Another question is: how do clients from different areas of society today appreciate the ‘extra’ person in the interaction. How are deaf interpreters best regulated in order to provide best practice service for their clients? How can hearing interpreters form a healthy and effective relationship with their deaf colleagues – what are some of the possible threats they face? Interpreting agencies claim that they are compelled to employ mediators who they call ‘relay interpreters’, who are neither qualified nor accredited, as an acceptable substitute for appropriately qualified Deaf interpreters for various assignments. I would like to discuss the implications of this.

In conclusion, the paper will put forward some recommendations on how can we improve the working relationship between hearing and deaf interpreters.

Heather Mole – As a PhD student at Heriot Watt University under the supervision of Professor Jemina Napier and Dr. Katerina Strani I am working on the power dynamics in the sign language interpreting profession. I trained as a SLI some 15 years ago, and worked in the profession for a few years before emigrating to Canada where I worked as an advisor to Deaf and disabled students for 8 years. On returning to the UK the opportunity to begin a PhD presented itself and I eagerly applied and am now in my 3rd year.

Perceptions of power dynamics by sign language interpreters

Power dynamics saturate sign language interpreting due to the cultural, professional and institutional power of the various participants in the setting. As coordinators of interpreted events (Roy, 2000) SLIs regularly find themselves coordinating power whilst simultaneously aware of their own power and how their clients are perceiving them.  When SLIs encounter challenging power dynamics on the job, existing vocabularies for analysing them do not explain their discomfort, offering no closure or opportunity for reflection-in-action (Schon, 1984). Understanding the current perceptions of SLIs around these dynamics is a step towards improving them.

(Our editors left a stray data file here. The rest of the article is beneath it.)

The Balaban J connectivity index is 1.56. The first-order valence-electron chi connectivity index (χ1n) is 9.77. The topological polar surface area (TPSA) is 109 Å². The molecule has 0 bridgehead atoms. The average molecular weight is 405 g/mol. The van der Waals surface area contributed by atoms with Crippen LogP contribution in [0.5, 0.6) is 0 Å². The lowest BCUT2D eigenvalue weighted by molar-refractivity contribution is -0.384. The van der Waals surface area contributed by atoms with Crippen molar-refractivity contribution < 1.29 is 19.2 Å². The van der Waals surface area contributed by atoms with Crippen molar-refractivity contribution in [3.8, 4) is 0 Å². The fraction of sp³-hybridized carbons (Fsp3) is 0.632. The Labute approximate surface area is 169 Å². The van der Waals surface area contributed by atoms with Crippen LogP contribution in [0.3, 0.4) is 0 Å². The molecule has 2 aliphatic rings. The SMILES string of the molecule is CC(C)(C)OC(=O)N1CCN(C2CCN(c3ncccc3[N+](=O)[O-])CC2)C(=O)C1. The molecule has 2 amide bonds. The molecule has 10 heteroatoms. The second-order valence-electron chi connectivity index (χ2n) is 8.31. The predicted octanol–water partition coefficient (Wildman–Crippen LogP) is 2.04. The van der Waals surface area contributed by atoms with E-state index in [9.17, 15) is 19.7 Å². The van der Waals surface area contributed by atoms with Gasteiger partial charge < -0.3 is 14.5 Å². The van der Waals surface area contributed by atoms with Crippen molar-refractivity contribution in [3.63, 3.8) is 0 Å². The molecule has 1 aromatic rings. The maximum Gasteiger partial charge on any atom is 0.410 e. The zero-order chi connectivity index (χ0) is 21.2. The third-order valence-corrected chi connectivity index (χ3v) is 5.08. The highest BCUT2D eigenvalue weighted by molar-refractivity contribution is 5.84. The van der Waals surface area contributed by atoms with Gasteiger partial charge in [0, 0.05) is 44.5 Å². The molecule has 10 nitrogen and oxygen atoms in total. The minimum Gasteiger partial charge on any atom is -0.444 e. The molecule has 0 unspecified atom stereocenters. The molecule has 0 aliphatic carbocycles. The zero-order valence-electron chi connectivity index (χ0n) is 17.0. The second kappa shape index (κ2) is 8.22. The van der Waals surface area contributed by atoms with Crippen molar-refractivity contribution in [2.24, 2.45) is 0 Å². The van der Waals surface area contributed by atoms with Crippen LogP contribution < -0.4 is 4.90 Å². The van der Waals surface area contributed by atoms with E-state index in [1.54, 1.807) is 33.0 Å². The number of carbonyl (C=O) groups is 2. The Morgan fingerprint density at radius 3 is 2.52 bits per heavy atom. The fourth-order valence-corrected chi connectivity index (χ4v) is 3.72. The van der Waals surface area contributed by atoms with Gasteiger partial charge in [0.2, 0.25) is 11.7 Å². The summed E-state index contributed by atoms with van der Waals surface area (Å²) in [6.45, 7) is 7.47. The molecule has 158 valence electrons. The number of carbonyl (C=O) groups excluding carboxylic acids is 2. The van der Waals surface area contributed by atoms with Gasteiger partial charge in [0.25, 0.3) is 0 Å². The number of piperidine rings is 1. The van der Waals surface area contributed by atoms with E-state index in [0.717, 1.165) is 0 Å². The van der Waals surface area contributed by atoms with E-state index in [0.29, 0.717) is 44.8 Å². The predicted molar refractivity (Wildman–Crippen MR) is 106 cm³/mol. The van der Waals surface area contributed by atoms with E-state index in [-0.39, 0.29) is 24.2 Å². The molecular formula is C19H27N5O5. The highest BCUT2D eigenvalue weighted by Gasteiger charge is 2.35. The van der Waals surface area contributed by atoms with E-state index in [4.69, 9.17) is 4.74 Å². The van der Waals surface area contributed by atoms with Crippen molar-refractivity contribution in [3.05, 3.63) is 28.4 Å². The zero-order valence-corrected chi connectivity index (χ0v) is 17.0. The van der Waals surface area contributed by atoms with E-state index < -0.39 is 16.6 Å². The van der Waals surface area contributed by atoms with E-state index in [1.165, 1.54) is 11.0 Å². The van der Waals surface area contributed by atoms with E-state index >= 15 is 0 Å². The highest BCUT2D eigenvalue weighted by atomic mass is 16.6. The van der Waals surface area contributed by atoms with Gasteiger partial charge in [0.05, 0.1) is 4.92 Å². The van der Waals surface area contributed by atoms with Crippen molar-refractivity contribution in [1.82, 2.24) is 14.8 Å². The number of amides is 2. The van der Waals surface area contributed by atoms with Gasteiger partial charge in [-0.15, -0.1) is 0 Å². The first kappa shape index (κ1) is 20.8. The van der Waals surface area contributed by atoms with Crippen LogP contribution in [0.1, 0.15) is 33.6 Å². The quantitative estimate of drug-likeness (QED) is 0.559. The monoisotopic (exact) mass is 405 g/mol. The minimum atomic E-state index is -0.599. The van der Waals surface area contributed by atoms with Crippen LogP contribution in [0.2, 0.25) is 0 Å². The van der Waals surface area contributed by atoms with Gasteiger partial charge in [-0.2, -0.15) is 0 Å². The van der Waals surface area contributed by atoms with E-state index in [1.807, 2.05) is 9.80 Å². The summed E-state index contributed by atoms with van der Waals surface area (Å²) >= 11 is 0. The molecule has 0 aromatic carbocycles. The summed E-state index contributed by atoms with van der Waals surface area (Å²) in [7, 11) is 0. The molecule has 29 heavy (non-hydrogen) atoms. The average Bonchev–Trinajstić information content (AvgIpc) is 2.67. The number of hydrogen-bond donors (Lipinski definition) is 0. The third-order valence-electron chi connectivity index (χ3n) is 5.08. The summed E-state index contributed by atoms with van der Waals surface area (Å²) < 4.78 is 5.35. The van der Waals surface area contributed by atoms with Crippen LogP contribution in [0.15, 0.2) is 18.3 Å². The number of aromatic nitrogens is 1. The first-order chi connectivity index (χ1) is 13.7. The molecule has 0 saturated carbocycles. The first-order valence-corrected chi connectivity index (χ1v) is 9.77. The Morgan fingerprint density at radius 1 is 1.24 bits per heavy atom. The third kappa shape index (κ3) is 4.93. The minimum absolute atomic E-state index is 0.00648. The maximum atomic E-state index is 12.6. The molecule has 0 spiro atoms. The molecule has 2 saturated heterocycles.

The methodology for this PhD research involved collecting data with registered sign language interpreters in the UK. I asked SLIs to write five reflections about notable power dynamics in interpreted situations over the course of a few months. The SLIs were then interviewed about their experience and this data is included in the analysis. Using thematic analysis to explore their reflections I will present the preliminary findings of the research showing how perceptions of power impact on interpreting practice.

Recognition through academic achievement: the contribution of doctoral research in the UK

Research conducted by home-grown practitioner-researchers plays a valuable role within ASLI and the profession more generally. This panel session traces the five doctoral journeys examining interpreting practice in the UK context. Focussing on the experiences and contributions of those involved, the session includes discussion about how interpreters can benefit from and engage with research, as participants, researchers and disseminators.